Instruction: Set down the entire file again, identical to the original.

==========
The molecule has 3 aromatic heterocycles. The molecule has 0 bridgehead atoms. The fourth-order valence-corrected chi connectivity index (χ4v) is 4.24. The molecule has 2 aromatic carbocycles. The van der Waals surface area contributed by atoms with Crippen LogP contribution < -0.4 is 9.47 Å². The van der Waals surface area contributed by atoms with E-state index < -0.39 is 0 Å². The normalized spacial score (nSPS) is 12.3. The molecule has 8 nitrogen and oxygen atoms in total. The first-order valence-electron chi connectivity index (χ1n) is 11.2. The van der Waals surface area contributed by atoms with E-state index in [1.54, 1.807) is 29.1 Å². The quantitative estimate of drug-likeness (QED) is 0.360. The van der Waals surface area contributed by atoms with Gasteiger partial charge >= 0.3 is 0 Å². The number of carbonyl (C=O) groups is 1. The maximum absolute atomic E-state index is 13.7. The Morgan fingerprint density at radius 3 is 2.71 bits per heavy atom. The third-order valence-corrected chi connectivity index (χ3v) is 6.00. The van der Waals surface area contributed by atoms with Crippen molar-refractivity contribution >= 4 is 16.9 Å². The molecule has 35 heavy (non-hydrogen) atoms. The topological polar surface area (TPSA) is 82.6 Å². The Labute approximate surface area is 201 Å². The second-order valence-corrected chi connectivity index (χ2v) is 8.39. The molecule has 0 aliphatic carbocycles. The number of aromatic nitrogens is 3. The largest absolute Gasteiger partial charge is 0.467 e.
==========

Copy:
The molecule has 3 aromatic heterocycles. The molecule has 0 bridgehead atoms. The fourth-order valence-corrected chi connectivity index (χ4v) is 4.24. The molecule has 2 aromatic carbocycles. The van der Waals surface area contributed by atoms with Crippen LogP contribution < -0.4 is 9.47 Å². The van der Waals surface area contributed by atoms with E-state index < -0.39 is 0 Å². The normalized spacial score (nSPS) is 12.3. The molecule has 8 nitrogen and oxygen atoms in total. The first-order valence-electron chi connectivity index (χ1n) is 11.2. The van der Waals surface area contributed by atoms with E-state index in [1.54, 1.807) is 29.1 Å². The quantitative estimate of drug-likeness (QED) is 0.360. The van der Waals surface area contributed by atoms with Gasteiger partial charge >= 0.3 is 0 Å². The number of carbonyl (C=O) groups is 1. The maximum absolute atomic E-state index is 13.7. The Morgan fingerprint density at radius 3 is 2.71 bits per heavy atom. The third-order valence-corrected chi connectivity index (χ3v) is 6.00. The van der Waals surface area contributed by atoms with Crippen molar-refractivity contribution >= 4 is 16.9 Å². The molecule has 35 heavy (non-hydrogen) atoms. The topological polar surface area (TPSA) is 82.6 Å². The Labute approximate surface area is 201 Å². The second-order valence-corrected chi connectivity index (χ2v) is 8.39. The molecule has 0 aliphatic carbocycles. The number of aromatic nitrogens is 3. The largest absolute Gasteiger partial charge is 0.467 e.